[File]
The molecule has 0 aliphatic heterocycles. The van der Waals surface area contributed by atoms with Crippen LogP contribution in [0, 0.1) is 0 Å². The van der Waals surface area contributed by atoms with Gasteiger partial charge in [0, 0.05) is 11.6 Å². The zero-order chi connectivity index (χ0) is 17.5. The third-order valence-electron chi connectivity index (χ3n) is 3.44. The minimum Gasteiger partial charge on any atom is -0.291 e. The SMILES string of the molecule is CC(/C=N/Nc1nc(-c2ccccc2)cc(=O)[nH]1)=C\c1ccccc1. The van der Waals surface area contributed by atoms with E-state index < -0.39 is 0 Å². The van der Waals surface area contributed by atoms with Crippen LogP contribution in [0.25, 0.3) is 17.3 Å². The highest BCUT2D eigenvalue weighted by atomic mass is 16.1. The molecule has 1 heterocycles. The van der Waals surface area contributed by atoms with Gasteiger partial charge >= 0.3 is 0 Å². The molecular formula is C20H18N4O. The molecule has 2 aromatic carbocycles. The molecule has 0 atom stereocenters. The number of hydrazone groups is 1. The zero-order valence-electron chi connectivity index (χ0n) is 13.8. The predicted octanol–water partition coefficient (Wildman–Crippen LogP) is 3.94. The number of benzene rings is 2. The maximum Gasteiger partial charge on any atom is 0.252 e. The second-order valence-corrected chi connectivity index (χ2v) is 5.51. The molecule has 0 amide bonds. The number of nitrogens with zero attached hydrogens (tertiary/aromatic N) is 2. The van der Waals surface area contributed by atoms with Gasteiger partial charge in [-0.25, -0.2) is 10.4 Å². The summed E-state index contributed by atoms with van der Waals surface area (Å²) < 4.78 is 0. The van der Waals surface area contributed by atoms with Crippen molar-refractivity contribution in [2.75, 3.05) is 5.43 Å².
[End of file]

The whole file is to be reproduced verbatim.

The molecule has 0 aliphatic heterocycles. The van der Waals surface area contributed by atoms with Crippen LogP contribution in [0, 0.1) is 0 Å². The van der Waals surface area contributed by atoms with Gasteiger partial charge in [0, 0.05) is 11.6 Å². The zero-order chi connectivity index (χ0) is 17.5. The third-order valence-electron chi connectivity index (χ3n) is 3.44. The minimum Gasteiger partial charge on any atom is -0.291 e. The SMILES string of the molecule is CC(/C=N/Nc1nc(-c2ccccc2)cc(=O)[nH]1)=C\c1ccccc1. The van der Waals surface area contributed by atoms with E-state index < -0.39 is 0 Å². The van der Waals surface area contributed by atoms with Crippen LogP contribution in [0.25, 0.3) is 17.3 Å². The highest BCUT2D eigenvalue weighted by atomic mass is 16.1. The molecule has 1 heterocycles. The van der Waals surface area contributed by atoms with Gasteiger partial charge >= 0.3 is 0 Å². The molecular formula is C20H18N4O. The molecule has 2 aromatic carbocycles. The molecule has 0 atom stereocenters. The number of hydrazone groups is 1. The zero-order valence-electron chi connectivity index (χ0n) is 13.8. The predicted octanol–water partition coefficient (Wildman–Crippen LogP) is 3.94. The number of benzene rings is 2. The maximum Gasteiger partial charge on any atom is 0.252 e. The second-order valence-corrected chi connectivity index (χ2v) is 5.51. The molecule has 0 amide bonds. The number of nitrogens with zero attached hydrogens (tertiary/aromatic N) is 2. The van der Waals surface area contributed by atoms with Gasteiger partial charge in [-0.25, -0.2) is 10.4 Å². The summed E-state index contributed by atoms with van der Waals surface area (Å²) < 4.78 is 0. The van der Waals surface area contributed by atoms with Crippen molar-refractivity contribution in [2.75, 3.05) is 5.43 Å².